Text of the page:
Home Dialysis made Earthlink Health news today!

Hi y’all,

We’re always happy when news about home dialysis reaches the general public, and today is one of those days! There’s a long story about home dialysis on Earthlink’s health news called “Technology Makes Home Dialysis Possible:”


The only thing it’s missing is a link to Home Dialysis Central! I hope folks will find us anyway, though… :smiley:

Hurrah, hurrah!! \0/ \0/ \0/ …and it’s a genuine NxStage!! Woohoo…k,k,k,…am settling down now. That story is a proof of concept of how that little strong machine can be hauled anywhere you want, well almost anywhere… :stuck_out_tongue:

The article also talks about the Aksys PhD and even about PD! There are quotes from Dr. Crooks, at Kaiser Permanente (Southern California) and Dr. Briggs at NIH. I thought they did a nice job of covering the issues. (Except for leaving out a link to us, of course! :roll:

As is often the case with news reports, it often tends to be based on company press releases more than real reporting, and there are usually a number of inaccuracies that you can spot when you know the subject yourself.

The article makes it sound like home hemodialysis is a new thing, only recently made possible by NxStage and others. Of course we all know that home hemodialysis has been possible and put into practice for decades. The limitation has never been the machines, but rather the system of reimbursement.

I take exception with the statement “A spouse or other helper is required in case of problems”. This is not the case at all. There are many short daily and daily nocturnal who dialyze alone without any helper as we speak.

I would also like to dispell the oft-repeated notion that anything other than a NxStage requires a special electrical outlet. My dialysis machine uses ordinary 120 volt household power, the same as a table lamp. The only thing different is that the outlet has to be on its own circuit (to prevent the circuit breaker going off during treatment) and it has a GFI breaker like the outlet in your bathroom.


Hi Pierre,

I agree–home dialysis is not new. But it’s still news, because most people have never heard of it. In the most recent study that we know of that covers modality awareness (1996), fewer than one in four American in-center hemo patients had ever heard of PD or home hemo. In this country, 92% of new patients started on in-center hemo in the most recent year for data (2002).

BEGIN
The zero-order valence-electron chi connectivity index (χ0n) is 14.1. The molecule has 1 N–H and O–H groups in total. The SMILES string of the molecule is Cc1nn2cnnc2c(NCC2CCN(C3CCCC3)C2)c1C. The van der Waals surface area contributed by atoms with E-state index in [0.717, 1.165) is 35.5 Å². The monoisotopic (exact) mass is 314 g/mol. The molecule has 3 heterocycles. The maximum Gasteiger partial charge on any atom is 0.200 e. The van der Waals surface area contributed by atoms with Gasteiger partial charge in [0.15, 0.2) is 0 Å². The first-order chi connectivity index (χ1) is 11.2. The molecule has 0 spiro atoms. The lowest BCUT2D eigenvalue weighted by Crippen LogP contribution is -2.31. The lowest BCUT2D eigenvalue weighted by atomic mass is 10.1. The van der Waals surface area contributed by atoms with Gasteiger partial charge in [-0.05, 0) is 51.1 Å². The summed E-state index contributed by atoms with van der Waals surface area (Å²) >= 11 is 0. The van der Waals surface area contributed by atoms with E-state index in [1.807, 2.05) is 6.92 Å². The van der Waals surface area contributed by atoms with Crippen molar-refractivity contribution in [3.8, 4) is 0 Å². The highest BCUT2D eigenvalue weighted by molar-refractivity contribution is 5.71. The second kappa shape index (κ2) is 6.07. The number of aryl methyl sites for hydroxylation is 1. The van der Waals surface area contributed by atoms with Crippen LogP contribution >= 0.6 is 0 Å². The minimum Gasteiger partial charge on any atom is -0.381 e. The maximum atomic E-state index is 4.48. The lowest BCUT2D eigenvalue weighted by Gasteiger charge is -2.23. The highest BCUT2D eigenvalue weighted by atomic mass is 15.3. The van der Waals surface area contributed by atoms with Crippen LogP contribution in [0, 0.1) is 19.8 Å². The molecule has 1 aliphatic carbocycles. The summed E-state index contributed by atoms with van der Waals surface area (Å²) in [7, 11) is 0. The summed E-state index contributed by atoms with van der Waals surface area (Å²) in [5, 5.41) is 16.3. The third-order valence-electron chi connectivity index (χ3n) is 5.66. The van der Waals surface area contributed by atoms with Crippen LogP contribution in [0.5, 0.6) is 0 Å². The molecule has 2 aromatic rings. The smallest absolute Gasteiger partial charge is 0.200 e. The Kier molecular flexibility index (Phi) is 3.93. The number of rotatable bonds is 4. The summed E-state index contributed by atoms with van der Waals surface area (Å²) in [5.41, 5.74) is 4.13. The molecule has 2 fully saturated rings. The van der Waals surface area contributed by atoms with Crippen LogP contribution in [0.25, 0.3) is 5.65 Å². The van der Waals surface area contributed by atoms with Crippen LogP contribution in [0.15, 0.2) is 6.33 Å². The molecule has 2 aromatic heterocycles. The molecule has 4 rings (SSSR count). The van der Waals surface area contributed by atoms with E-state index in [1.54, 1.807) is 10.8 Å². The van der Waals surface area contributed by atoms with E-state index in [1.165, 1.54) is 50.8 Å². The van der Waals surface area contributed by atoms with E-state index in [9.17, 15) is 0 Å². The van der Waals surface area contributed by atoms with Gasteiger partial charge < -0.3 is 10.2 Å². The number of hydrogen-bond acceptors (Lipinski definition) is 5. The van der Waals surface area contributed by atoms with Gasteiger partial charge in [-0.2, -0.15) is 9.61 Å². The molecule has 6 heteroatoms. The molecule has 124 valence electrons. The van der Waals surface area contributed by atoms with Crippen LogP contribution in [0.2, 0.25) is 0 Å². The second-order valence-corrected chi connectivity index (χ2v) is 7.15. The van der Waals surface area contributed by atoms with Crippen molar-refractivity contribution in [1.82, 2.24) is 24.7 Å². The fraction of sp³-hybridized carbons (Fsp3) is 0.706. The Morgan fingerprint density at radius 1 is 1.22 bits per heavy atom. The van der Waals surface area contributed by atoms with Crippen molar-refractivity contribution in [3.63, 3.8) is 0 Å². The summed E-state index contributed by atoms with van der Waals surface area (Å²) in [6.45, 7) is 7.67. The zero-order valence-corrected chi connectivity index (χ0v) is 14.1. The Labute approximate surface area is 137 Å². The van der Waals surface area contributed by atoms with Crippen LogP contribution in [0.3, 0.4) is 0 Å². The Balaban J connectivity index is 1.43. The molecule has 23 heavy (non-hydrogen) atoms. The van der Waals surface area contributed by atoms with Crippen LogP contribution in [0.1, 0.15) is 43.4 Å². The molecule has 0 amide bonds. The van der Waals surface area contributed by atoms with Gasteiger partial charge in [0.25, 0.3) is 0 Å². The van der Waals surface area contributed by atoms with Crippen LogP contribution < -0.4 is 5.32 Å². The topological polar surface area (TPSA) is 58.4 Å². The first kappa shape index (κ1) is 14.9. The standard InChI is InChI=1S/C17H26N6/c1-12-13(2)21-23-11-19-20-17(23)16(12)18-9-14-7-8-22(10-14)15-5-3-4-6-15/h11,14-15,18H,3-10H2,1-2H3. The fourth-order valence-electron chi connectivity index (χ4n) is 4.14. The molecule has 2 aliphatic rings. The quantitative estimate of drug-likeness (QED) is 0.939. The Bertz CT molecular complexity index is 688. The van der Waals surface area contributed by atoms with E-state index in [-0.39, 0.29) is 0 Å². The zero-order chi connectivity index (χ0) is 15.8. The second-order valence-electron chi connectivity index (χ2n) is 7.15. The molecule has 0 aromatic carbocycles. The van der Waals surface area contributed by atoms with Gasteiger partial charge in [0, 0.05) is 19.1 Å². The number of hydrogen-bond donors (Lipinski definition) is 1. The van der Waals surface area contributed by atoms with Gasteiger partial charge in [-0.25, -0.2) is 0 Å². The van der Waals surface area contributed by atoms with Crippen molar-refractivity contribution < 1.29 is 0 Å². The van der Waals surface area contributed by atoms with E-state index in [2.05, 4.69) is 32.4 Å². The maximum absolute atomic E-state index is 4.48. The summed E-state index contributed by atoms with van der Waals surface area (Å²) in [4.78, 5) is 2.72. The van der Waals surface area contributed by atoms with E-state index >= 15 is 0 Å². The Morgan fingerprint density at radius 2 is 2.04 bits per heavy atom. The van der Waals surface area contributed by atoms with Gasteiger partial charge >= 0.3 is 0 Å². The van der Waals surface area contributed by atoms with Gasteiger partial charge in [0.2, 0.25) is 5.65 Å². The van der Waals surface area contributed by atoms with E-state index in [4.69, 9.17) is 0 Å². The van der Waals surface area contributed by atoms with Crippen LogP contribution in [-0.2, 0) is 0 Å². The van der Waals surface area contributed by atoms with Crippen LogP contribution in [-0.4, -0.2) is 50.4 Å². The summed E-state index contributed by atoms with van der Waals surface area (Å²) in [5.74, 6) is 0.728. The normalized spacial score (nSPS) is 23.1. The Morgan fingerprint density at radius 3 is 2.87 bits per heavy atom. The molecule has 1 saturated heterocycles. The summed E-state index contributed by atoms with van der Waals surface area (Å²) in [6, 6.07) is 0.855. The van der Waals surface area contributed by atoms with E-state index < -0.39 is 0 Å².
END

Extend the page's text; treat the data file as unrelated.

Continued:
So, anything that raises awareness among the general public that there are other options is a plus, and we can straighten out the details later if something is inaccurate (of course, it would be best to be accurate upfront!). If people don’t know these treatments exist, they can’t choose them.

Did you read this part of the article? What exactly do they mean there? That some clinics are not too happy about this home dialysis revolution? :lol:

“Anybody who takes care of dialysis patients isn’t happy with what we do,” says Dr. Michael Kraus, dialysis chief at Indiana University School of Medicine, citing high rates of illness and death with today’s thrice-a-week approach.

Did you read this part of the article? What exactly do they mean there? That some clinics are not too happy about this home dialysis revolution?.

No, I think this means just the opposite–that nephrologists are realizing that in-center hemo three times a week causes many symptoms (ups-and-downs, heart problems, cramps) and “compliance” issues related to not being able to follow the diet & fluid limits, etc. Getting longer and/or more frequent dialysis is better–and this is generally easier to do at home.

Hi y’all,

I hate to answer myself, but I just thought of something. The article about home dialysis was actually an Associated Press article–it was picked up by newspapers all across the country, including mine. So, this would be a great time to write a letter to the editor of your local paper about how home dialysis has changed your life for the better (or about how you wish it was available in your area…). Be sure to mention this site as a resource! :smiley:

You can easily find contact information for your local paper (or TV or radio station) right here on Home Dialysis Central. Under the “Legislative Action Center” media guide http://capwiz.com/meiresearch/dbq/media/, fill in your zip code. Click “GO” in the same pink box that you filled in your zip code. You’ll get a whole list of news contacts to write to or call. Let us know if you do this!

I got an okay for an Hispanic news press, they want at least 300 words from me…ewww… :? I’d rather have someone else who writes intelligently about me like a mini biography…

If I do it I need to think it out carefully… :roll:

Yes I saw it also on Yahoo! News and it actually made my little home town newspaper. Stories like this will slowly sink in not only the average public, but soon more and more nephrologists. It will take time and but hopefully the government will not wait around for the NIH study and pass HR 3096.
In my area, Taunton and Brockton Massachusetts has a home hemo program. Not Nocturnal, and the last time I talked with our former trainning nurse, no onne had been trained since my S.O and I had in 2001. I don’t know what that says, lack of staff initiative or promotion or lack of patient initiative. As I remeber the ppulation in Taunto Kidney Center (FMC) was older. But te neph is fantastic and I couldn’t say more good things about him.
Home training pix from 2001 http://groups.msn.com/DialysisTransplantCity/jfwagshomehemotraining.msnw?Page=3

Well, here’s my try…I sent a pic to but I guess they forgot to put it…oh well, anyway, you’ll either hate it or love it… :stuck_out_tongue:


Ya, I also included a link to this site… :roll: